ACCORDING to a newly published report by the IPPR Research Associate, Dietrich Remmert, climate change will have a huge impact on Namibia’s coastline areas.
Presenting the report, titled Towards a Blue Economy: Harnessing Namibia’s coastal resources sustainably, Remmert stated that the rising levels of carbon dioxide has culminated in the ocean becoming more acidic, and thus uninhabitable for sea life.
The researcher further cautioned against the recently proposed phosphate mining project, stating that internationally, phosphate has been identified as a fertilizer which leads to dead zones in the ocean.
Remmert further stated that the country’s blue economy is still in an infancy stage with regard to the lack of development of several specialised industries which protect ocean health as well as policy uncertainty within the sector.
He added that the Harambee Prosperity Plan (HPP) does not mention the Blue Economy, while basic targets are set in NDP5. He added that given the short timeline calls for the Blue Economy Policy Regulation by 2018/19, it is unlikely that this targets will be reached.
Remmert further stated that there is little information available on the strategy to focus on equitable, economic development; sustainable growth & resource management.
“It’s difficult to come up with a comprehensive Blue Economy without the allocation of ownership over these resources,” Remmert stressed.
Unpacking the sectors within the Blue Economy, Remmert stated that Namibia’s coastal regions are dominated by fishing, tourism and mining. However, manufacturing, as well as transport and storage, are undoubtedly also important sectors that are perhaps not emphasised as much as they should.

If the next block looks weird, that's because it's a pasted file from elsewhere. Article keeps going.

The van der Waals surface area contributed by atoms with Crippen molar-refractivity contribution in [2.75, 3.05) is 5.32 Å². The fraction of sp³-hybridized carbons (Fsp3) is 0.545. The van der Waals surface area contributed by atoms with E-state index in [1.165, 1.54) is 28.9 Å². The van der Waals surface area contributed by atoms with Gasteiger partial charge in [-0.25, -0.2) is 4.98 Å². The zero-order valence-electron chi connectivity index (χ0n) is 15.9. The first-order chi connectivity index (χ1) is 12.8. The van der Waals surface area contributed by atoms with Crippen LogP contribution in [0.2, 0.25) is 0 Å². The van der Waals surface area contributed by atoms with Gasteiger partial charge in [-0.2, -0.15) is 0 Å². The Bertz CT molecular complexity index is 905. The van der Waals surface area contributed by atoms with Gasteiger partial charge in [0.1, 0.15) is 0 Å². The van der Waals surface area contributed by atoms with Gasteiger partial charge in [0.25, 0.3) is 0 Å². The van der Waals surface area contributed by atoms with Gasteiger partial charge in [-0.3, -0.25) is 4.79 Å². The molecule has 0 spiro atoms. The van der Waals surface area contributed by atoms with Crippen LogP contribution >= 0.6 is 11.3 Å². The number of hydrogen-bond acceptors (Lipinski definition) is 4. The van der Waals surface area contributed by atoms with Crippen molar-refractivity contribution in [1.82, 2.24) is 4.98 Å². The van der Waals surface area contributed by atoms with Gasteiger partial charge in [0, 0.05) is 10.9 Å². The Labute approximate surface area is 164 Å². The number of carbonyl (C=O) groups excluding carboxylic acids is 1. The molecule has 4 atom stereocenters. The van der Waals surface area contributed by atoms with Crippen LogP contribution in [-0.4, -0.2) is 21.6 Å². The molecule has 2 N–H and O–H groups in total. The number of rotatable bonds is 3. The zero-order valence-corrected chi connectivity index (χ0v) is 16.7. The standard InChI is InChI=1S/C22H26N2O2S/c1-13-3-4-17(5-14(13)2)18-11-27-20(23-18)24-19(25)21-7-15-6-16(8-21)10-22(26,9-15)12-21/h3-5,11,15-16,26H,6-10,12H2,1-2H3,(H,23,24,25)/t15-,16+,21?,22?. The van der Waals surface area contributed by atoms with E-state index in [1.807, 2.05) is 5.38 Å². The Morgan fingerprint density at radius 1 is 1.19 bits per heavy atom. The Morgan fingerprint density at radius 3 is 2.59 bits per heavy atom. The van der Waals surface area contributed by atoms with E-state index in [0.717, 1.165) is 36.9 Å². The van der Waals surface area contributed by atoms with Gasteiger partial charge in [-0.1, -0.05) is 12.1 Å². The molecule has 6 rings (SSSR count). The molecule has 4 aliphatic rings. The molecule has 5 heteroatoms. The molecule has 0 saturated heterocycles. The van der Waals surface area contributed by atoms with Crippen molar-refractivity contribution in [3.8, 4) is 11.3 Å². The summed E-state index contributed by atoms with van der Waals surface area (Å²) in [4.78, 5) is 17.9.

According to recent data from the World Travel & Tourism Council, these five sectors combined contributed to 31% to the country’s total Gross Domestic Product in 2017. Uranium and diamond mining and fishing and fish processing accounted for 10.9% of GDP in 2017. In monetary terms, these three industries contributed N$19,323 million or just over N$19 billion towards Namibia’s economy, with diamond mining being the main contributor.
Listing his recommendations, Remmert stated that Namibia’s blue economy should place more emphasis on environmental protection, monitoring and rehabilitation. In addition, he stated that NDP5 Blue Economy Targets should be data-driven, self-critical & consultative.
He further advised government to prioritise collection of comprehensive data on ocean & climate change; avail data to scientists & public at large while Coastal towns need to be enabled to address crucial bottlenecks such as housing, urban planning, waste treatment, water and energy supply.